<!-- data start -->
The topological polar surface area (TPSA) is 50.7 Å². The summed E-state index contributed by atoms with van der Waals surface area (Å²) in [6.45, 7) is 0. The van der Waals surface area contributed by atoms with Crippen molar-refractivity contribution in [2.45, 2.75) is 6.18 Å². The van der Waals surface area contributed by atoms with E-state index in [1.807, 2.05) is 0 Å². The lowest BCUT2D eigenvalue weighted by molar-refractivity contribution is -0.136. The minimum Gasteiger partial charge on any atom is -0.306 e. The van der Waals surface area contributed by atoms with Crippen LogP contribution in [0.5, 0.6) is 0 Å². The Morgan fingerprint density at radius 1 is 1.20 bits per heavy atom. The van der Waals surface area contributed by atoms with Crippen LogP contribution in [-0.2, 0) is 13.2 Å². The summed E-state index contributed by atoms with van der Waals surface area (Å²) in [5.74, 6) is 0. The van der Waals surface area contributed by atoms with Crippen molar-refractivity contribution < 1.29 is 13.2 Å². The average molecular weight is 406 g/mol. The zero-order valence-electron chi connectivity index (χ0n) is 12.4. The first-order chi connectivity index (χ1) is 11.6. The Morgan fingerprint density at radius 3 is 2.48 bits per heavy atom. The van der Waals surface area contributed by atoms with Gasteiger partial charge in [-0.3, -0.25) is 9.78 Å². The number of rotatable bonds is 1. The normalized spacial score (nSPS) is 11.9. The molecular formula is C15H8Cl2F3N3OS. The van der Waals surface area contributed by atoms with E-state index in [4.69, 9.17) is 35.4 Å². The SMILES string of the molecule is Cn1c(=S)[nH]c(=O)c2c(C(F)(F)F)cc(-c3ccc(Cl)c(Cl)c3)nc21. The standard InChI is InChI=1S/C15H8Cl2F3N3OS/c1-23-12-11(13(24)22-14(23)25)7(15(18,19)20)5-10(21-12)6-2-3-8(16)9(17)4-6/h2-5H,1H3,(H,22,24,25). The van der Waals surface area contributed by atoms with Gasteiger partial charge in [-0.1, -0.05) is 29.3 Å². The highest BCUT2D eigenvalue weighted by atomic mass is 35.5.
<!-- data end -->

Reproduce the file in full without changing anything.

The topological polar surface area (TPSA) is 50.7 Å². The summed E-state index contributed by atoms with van der Waals surface area (Å²) in [6.45, 7) is 0. The van der Waals surface area contributed by atoms with Crippen molar-refractivity contribution in [2.45, 2.75) is 6.18 Å². The van der Waals surface area contributed by atoms with E-state index in [1.807, 2.05) is 0 Å². The lowest BCUT2D eigenvalue weighted by molar-refractivity contribution is -0.136. The minimum Gasteiger partial charge on any atom is -0.306 e. The van der Waals surface area contributed by atoms with Crippen LogP contribution in [0.5, 0.6) is 0 Å². The Morgan fingerprint density at radius 1 is 1.20 bits per heavy atom. The van der Waals surface area contributed by atoms with Crippen LogP contribution in [-0.2, 0) is 13.2 Å². The summed E-state index contributed by atoms with van der Waals surface area (Å²) in [5.74, 6) is 0. The van der Waals surface area contributed by atoms with Crippen molar-refractivity contribution < 1.29 is 13.2 Å². The average molecular weight is 406 g/mol. The zero-order valence-electron chi connectivity index (χ0n) is 12.4. The first-order chi connectivity index (χ1) is 11.6. The Morgan fingerprint density at radius 3 is 2.48 bits per heavy atom. The van der Waals surface area contributed by atoms with Gasteiger partial charge in [-0.3, -0.25) is 9.78 Å². The number of rotatable bonds is 1. The normalized spacial score (nSPS) is 11.9. The molecular formula is C15H8Cl2F3N3OS. The van der Waals surface area contributed by atoms with E-state index in [4.69, 9.17) is 35.4 Å². The SMILES string of the molecule is Cn1c(=S)[nH]c(=O)c2c(C(F)(F)F)cc(-c3ccc(Cl)c(Cl)c3)nc21. The standard InChI is InChI=1S/C15H8Cl2F3N3OS/c1-23-12-11(13(24)22-14(23)25)7(15(18,19)20)5-10(21-12)6-2-3-8(16)9(17)4-6/h2-5H,1H3,(H,22,24,25). The van der Waals surface area contributed by atoms with Gasteiger partial charge in [-0.1, -0.05) is 29.3 Å². The highest BCUT2D eigenvalue weighted by atomic mass is 35.5.